Prerequisites for admission
The course is open to students from all degree courses. It is completely delivered in English. Lectures, materials and bibliography require a sound knowledge of the English language.
International students and Erasmus students are welcome as long as they own the required linguistic skills.
— Henry David Thoreau, Walden, 1854 (chapters "Economy", "Where I Lived, and What I Lived for", "Higher Laws", "Spring", "Conclusion")
— Henry David Thoreau, from "Ktaadn", The Maine Woods, 1864 (on ARIEL)
— John Steinbeck, "The Chrysanthemums", "The White Quail" (from The Long Valley, 1938)
— Greg Garrard, Ecocriticism, 2011 (chapters 1, 2, 3, 4 and 7)
— Leo Marx, The Machine in the Garden, 1964 (section 2 of chapter V: pp. 242-265)
— Roderick Nash, Wilderness and the American Mind, 2001 (chapters 1, 2, 3, 4, 5)
— Paola Loreto, "Women's Ways to Nature: Steinbeck's (Mock)Pastoral Diptych of Gardening (& Childless) Wives in The Long Valley," Discourses of Emancipation and the Boundaries of Freedom: Selected papers from the 22nd ASNA Biennial Conference, ed. Leonardo Buonomo and Elisabetta Vezzosi, Trieste, EUT, 2015: 161-168 (on ARIEL)
· Robert Frost, "Design"
· Wallace Stevens, "The Snow Man"
· Robinson Jeffers, "The Answer", "Carmel Point"
· Wendell Berry, "The Peace of Wild Things"
· Gary Snyder, "Song of the Taste"
· Denise Levertov, "Aware"
· A.R. Ammons, "Motion"
· W. S. Merwin, "Native Trees", "The Last One"
· Mary Oliver, "Sleeping in the Forest", "White Flowers", "Some Questions You Might Ask"
· Jane Hirshfield, "Optimism", "Ripeness"
(on ARIEL, on the LM page of the course)
— J. Scott Bryson, "Introduction", from Ecopoetry: A Critical Introduction, Salt Lake City: The University of Utah Press, 2002)
— Anne Fisher-Wirth & Laura-Gray Street, "Editors' Preface" (pp. xxvii-xxx1) and "The Roots of It" (pp. xxxvii-xl), from The Ecopoetry Anthology, San Antonio, Texas: Trinity University Press, 2013
— The Norton Anthology of American Literature, vols. D and E: introductions to all the listed poets
— Jon Krakauer, Into the Wild (1996)
— Into the Wild, movie, dir. Sean Penn, 2007
— Paola Loreto, "The Transformation of Wilderness from the Aesthetic of the Sublime to the Aesthetic of Life: Into the Wild as a Palimpsest of the American Myth of Nature." Translating America: The Circulation of Narratives, Commodities, and Ideas between Italy, Europe, and the United States. (Transatlantic Aesthetics and Culture, vol. 5) Eds. Marina Camboni, Andrea Carosso, Sonia Di Loreto & Marco Mariano. Bern, Peter Lang, 2011, pp. 171-184 (on ARIEL).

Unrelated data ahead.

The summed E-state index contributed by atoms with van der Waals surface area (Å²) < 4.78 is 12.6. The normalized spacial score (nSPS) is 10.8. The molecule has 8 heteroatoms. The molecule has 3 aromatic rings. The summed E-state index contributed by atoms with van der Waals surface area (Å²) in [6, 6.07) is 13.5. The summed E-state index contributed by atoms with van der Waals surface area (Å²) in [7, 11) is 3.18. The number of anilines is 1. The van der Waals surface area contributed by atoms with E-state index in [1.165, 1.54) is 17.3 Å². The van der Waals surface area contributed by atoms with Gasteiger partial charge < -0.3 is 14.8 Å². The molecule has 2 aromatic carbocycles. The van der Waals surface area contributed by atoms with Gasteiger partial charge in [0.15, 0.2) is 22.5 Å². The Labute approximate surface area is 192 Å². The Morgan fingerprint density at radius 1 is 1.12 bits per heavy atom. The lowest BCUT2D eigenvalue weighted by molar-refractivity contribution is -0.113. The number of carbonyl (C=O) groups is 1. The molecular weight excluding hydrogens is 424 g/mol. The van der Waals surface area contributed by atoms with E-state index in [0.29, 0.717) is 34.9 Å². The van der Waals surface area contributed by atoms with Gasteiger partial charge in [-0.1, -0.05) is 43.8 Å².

Assessment methods and Criteria
Oral: the exam is an interview, during which students will demonstrate their capacity to read and translate the literary texts listed in the course syllabus (non-Italian students will be asked to paraphrase the same in English); their knowledge of the historical, cultural, and literary context of both the texts and writers proposed; their knowledge of the literary works proposed; their critical abilities (i.e., their capacity to analyze the literary works, and to connect different authors, texts and literary trends).
LM students from Lingue are required to take their exam in English. Students from other-than-Lingue degree courses may choose to take their exam either in Italian or in English.
The final score is expressed in thirtieths, 18/30 being the pass score. Students may accept or reject the result (in which case the record will be "ritirato," and they will have to take the whole exam again in a future session).
International or Erasmus incoming students are kindly requested to contact the teacher. Also students with any disabilities should contact the teacher in order to agree on alternative examination methods, in agreement with the competent office.
It is mandatory to bring along an academic edition of all the literary texts listed in the syllabus.